A new study of how biodiversity arises shows how a mutation in a single gene in development can lead to different consequences not only in jaw shape, but how this leads to different feeding strategies. It is among the first to show how one genetic change influences trait development and function.

Packaged batches of stem cells for regenerative medicine

Posted: 26 May 2014 07:17 AM PDT

The Spanish start-up Aglaris Cell is close to launching onto the market the world's first bioreactor that cultures cell in a fully automated way, without using toxic additives. Researchers created a start-up company a little over two years ago with the aim of developing a device that would automate stem cell cultures thereby making advances in the production of 'live' medicines.

Insights into genetics of cleft lip

Posted: 26 May 2014 07:17 AM PDT

A specific stretch of DNA controls far-off genes to influence the formation of the face, researchers have found. The new study, outlining how this is done, helps understand the genetic causes of cleft lip and cleft palate, which are among the most common congenital malformations in humans.

Cost-effective filtration system to efficiently combat indoor air pollution

Posted: 26 May 2014 07:16 AM PDT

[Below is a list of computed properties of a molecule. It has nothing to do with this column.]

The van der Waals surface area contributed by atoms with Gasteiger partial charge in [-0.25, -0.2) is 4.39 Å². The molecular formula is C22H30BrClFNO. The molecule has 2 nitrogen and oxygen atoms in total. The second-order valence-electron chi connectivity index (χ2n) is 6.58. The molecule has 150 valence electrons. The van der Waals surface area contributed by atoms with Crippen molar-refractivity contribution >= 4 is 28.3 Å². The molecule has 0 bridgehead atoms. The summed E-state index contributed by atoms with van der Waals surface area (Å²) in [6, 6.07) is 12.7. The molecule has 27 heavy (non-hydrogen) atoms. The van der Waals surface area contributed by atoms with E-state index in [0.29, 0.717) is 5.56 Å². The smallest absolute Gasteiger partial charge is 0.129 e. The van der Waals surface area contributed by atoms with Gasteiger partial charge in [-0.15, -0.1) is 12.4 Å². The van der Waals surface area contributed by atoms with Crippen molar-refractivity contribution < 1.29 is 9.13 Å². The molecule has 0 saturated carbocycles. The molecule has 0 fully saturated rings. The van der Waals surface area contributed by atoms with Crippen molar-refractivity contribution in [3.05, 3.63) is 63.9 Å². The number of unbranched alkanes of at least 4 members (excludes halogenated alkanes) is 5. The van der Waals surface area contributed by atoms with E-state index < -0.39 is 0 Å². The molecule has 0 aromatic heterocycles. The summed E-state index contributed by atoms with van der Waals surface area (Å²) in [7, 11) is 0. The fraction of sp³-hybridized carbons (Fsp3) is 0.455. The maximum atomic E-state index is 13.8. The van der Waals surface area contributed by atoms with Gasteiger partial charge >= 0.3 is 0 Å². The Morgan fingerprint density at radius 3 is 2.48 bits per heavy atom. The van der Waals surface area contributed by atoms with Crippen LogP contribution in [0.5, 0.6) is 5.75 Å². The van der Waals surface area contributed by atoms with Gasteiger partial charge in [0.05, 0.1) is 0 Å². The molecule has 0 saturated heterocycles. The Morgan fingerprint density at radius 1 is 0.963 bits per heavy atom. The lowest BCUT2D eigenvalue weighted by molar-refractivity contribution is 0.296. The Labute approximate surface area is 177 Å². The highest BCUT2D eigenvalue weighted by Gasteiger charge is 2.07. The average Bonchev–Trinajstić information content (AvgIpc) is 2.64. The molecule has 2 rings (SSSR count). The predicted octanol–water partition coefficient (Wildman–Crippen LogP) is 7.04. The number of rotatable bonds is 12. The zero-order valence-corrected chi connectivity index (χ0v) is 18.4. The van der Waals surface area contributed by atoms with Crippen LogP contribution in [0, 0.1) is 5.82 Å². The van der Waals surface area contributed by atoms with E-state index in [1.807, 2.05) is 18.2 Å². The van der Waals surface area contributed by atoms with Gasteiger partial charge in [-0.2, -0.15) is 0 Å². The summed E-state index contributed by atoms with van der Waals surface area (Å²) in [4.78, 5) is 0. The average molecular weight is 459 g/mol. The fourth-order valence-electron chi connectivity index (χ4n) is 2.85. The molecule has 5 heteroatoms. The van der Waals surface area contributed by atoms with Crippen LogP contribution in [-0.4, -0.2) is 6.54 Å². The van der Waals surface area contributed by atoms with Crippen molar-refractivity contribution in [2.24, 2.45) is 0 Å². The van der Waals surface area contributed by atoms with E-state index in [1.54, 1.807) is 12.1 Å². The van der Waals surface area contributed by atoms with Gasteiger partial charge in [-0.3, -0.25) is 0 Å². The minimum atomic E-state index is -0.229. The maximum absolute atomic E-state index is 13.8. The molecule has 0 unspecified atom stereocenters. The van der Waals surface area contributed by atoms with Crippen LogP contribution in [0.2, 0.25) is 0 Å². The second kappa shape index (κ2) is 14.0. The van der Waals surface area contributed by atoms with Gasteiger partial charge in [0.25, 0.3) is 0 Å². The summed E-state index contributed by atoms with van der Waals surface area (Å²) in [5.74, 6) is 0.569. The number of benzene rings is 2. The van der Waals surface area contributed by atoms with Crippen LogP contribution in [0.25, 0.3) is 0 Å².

Researchers have invented a cost-effective filtration system to efficiently combat indoor air pollution. The new system is more effective than standard air purifier, is capable of removing particles almost 10 times smaller than the PM2.5 standard, and helps to remove the smell associated with haze.

Fighting cancer with dietary changes

Posted: 26 May 2014 07:15 AM PDT

Calorie restriction during treatment for breast cancer changes cellular programming in a way that lowers the chance of metastases in mice. Breast cancer patients are often treated with hormonal therapy to block tumor growth, and steroids to counteract the side effects of chemotherapy. However, both treatments can cause a patient to have altered metabolism which can lead to weight gain. In fact, women gain an average of 10 pounds in their first year of treatment. Recent studies have shown that too much weight makes standard treatments for breast cancer less effective, and those who gain weight during treatment have worse cancer outcomes.